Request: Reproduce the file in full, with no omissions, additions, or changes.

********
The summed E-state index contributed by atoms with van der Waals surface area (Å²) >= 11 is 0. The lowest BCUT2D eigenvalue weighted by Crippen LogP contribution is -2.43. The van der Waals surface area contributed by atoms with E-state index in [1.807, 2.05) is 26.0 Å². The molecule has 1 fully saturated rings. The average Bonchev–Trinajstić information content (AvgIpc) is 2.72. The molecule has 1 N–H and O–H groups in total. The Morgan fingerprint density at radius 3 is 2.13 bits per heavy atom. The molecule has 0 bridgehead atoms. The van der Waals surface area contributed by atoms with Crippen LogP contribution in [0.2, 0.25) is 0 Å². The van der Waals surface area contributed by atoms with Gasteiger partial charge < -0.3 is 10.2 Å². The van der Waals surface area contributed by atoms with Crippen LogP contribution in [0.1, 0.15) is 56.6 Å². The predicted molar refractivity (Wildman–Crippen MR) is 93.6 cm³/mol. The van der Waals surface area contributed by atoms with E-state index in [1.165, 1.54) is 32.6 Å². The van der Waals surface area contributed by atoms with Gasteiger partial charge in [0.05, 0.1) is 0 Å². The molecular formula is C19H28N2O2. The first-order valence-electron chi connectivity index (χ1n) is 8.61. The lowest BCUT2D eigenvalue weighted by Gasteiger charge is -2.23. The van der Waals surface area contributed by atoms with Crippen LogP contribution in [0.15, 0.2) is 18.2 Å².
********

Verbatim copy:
The summed E-state index contributed by atoms with van der Waals surface area (Å²) >= 11 is 0. The lowest BCUT2D eigenvalue weighted by Crippen LogP contribution is -2.43. The van der Waals surface area contributed by atoms with E-state index in [1.807, 2.05) is 26.0 Å². The molecule has 1 fully saturated rings. The average Bonchev–Trinajstić information content (AvgIpc) is 2.72. The molecule has 1 N–H and O–H groups in total. The Morgan fingerprint density at radius 3 is 2.13 bits per heavy atom. The molecule has 0 bridgehead atoms. The van der Waals surface area contributed by atoms with Crippen LogP contribution in [0.2, 0.25) is 0 Å². The van der Waals surface area contributed by atoms with Gasteiger partial charge < -0.3 is 10.2 Å². The van der Waals surface area contributed by atoms with Crippen LogP contribution in [0.1, 0.15) is 56.6 Å². The predicted molar refractivity (Wildman–Crippen MR) is 93.6 cm³/mol. The van der Waals surface area contributed by atoms with E-state index in [1.165, 1.54) is 32.6 Å². The van der Waals surface area contributed by atoms with Gasteiger partial charge in [0.05, 0.1) is 0 Å². The molecular formula is C19H28N2O2. The first-order valence-electron chi connectivity index (χ1n) is 8.61. The lowest BCUT2D eigenvalue weighted by Gasteiger charge is -2.23. The van der Waals surface area contributed by atoms with Crippen LogP contribution in [0.15, 0.2) is 18.2 Å².